The hallmark of a strong brand, this is easier said than done and applies to delivering your promise, but also to the manner in which you engage with customers. Your products and services are likely to evolve as you grow, but your brand values should remain consistent. This is why it’s important to be clear about them from the outset.
“Consistency is important,” says entrepreneur Chris Tanner, founder of Brightpearl, which offers small business software in the cloud. “Don’t get ‘bored’ of your own message – remember, for many, that ‘marketing fluff’ is the first impression they’ll have of your company. Resist the urge to tweak established your values.”
5. Customers contact
Like it or not, “your brand is essentially what people say your brand is,” says Salman Malik, CEO of Brightpearl. To some extent, then, your brand takes care of yourself if your product is good. But involving customers in product development has become a hallmark of ‘open’ brands – Brightpearl regularly rolls out products to customers to test and offer their feedback, so they get a sense of co-creating products. “Customers love to be close to someone who is an advisor, and you can build reciprocal respect, by featuring your customers as case studies,” adds Tanner.
It’s also a myth that small businesses are closer to customers – although they should be: “Small companies often don’t spend time talking to customers and even more rarely speak to lapsed customers”. If your customers are in your sector or around your size, you can create a sense of fellow-feeling with them. Sage accountancy software may be large now, but its small business friendly reputation has been a differentiator.
6. Using channels
Stay on top of what’s out there to build a brand. Leboff urges companies to gather video testimonials, if only using a simple, handheld camera. “Pay attention to sound quality; authenticity and clarity more important than whizzy graphics,” he says.
Social media is important as a communications tactic (and one that could be applied internally to help build brand). It’s a great leveller for small businesses to provide customer service and support, as well as getting their name in front of people. But not everyone is online. Says Cheliotis: “There’s a danger of chucking out the old in favour of social media. People do still talk, watch TV, and walk down the high street. The assumption that it will replace the old is like the old belief that TV would do away with radio.”
7. Creating community
What social media has hastened is the importance of community to brand building, especially among ‘challengers’. User opinion is only like to grow in importance, says Graham Murphy, head of communities at music streaming start-up Grooveshark. While too much can be made of social media – and there’s already a backlash – it offers a series of channels to customers that can help small companies build community.
But strong brands also create communities around their industry, building their reputation by sharing knowledge offline and online. Whatever your means of communicating, show your personality. “It’s important that information about the business doesn’t just come from the marketing division,” says Cheliotis.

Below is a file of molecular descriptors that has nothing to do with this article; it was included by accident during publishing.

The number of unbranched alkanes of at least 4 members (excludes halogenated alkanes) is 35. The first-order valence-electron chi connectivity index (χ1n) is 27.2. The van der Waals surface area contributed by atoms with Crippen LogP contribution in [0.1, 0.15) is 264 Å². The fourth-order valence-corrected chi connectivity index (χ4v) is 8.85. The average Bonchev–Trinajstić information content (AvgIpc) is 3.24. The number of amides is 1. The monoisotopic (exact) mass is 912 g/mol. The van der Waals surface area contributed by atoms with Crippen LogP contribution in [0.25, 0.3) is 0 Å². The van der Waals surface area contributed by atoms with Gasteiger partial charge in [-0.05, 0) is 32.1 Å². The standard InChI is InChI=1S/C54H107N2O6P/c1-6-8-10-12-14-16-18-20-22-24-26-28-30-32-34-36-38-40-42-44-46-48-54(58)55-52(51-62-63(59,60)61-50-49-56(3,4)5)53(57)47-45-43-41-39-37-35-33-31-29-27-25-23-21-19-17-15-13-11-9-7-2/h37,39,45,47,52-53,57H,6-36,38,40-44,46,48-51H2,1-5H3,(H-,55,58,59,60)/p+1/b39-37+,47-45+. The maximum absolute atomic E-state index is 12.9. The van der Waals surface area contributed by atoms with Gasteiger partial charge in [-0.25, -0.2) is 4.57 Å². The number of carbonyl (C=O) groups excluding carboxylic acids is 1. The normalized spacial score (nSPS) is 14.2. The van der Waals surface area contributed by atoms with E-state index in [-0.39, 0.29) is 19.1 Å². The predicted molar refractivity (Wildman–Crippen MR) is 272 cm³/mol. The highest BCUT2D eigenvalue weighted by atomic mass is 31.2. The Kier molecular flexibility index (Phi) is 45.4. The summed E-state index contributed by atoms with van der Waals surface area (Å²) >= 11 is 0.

Focus on where your customers are, be that on YouTube, eBay, Facebook, Twitter or LinkedIn, but use each medium appropriately: don’t ‘sell’ on LinkedIn, for example. Look at going to interest groups and consider creating partnerships to build an ‘umbrella brand’.
Says Rawel: “A lot of businesses don’t necessarily have a huge amount of time or money for traditional marketing and communications, but rather it’s about taking opportunities to get into networks”.
This is an area of debate. Should you focus on a niche market in order to differentiate yourself from bigger rivals, or try to be all things to all men? Clearly, it’s about differentiating yourself by what you stand for – personality and values come into it, says Cheliotis: “You’ve got to stand out to be chosen, especially in markets where commoditisation rife.” But Professor Byron Sharp, author of “How Brands Grow”, warns against narrow targeting unless the statistics stack up.
Barwise encourages companies to ‘innovate beyond the familiar’, but believes the strongest source of competitive advantage may adjacent to you, not miles away.
But David A Aaker has a different view. The vice-chairman of Prophet Brand Strategy and Professor Emeritus of Marketing Strategy at the Haas School of Business, Aaker’s latest book, “Brand Relevance”, argues that it’s only possible to sustain competitive advantage by making rivals ‘irrelevant’.
Companies can do this, he explains, by identifying ‘sub-categories’ that competitors cannot move into – within sports TV channels, one that’s just about tennis, for example. His tip for brand sustainability: “Create a competitive arena and then build a fence around it so that others are kept out. There are a variety of barriers that can be created, but the brand, in addition to being a barrier itself, can service to organize and leverage other barriers. For example, a distribution advantage can be a key barrier to competitors and also become part of the brand vision and serve to communicate a value proposition.”